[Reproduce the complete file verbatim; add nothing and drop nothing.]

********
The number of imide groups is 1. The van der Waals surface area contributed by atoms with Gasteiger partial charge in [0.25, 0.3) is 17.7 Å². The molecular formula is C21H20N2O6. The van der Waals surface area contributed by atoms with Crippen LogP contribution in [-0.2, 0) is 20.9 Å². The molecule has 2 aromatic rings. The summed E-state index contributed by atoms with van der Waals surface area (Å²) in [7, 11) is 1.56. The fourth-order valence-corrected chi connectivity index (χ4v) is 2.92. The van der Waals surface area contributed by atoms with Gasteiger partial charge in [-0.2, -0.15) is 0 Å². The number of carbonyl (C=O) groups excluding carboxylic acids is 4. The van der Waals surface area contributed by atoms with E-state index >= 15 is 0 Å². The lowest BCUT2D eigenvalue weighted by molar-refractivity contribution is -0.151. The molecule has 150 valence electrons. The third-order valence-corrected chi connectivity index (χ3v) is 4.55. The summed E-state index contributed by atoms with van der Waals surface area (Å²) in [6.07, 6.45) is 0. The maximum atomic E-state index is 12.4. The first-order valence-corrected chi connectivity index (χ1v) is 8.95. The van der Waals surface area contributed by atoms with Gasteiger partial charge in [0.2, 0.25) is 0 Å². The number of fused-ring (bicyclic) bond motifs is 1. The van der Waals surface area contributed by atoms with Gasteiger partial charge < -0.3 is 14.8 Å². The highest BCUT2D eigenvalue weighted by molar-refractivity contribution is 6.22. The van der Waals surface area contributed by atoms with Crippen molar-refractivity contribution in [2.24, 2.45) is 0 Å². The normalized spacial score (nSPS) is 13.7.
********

The number of imide groups is 1. The van der Waals surface area contributed by atoms with Gasteiger partial charge in [0.25, 0.3) is 17.7 Å². The molecular formula is C21H20N2O6. The van der Waals surface area contributed by atoms with Crippen LogP contribution in [-0.2, 0) is 20.9 Å². The molecule has 2 aromatic rings. The summed E-state index contributed by atoms with van der Waals surface area (Å²) in [7, 11) is 1.56. The fourth-order valence-corrected chi connectivity index (χ4v) is 2.92. The van der Waals surface area contributed by atoms with Gasteiger partial charge in [-0.2, -0.15) is 0 Å². The number of carbonyl (C=O) groups excluding carboxylic acids is 4. The van der Waals surface area contributed by atoms with E-state index >= 15 is 0 Å². The lowest BCUT2D eigenvalue weighted by molar-refractivity contribution is -0.151. The molecule has 150 valence electrons. The third-order valence-corrected chi connectivity index (χ3v) is 4.55. The summed E-state index contributed by atoms with van der Waals surface area (Å²) in [6.07, 6.45) is 0. The maximum atomic E-state index is 12.4. The first-order valence-corrected chi connectivity index (χ1v) is 8.95. The van der Waals surface area contributed by atoms with Gasteiger partial charge in [0.2, 0.25) is 0 Å². The number of fused-ring (bicyclic) bond motifs is 1. The van der Waals surface area contributed by atoms with Gasteiger partial charge < -0.3 is 14.8 Å². The highest BCUT2D eigenvalue weighted by molar-refractivity contribution is 6.22. The van der Waals surface area contributed by atoms with Crippen molar-refractivity contribution in [2.24, 2.45) is 0 Å². The normalized spacial score (nSPS) is 13.7.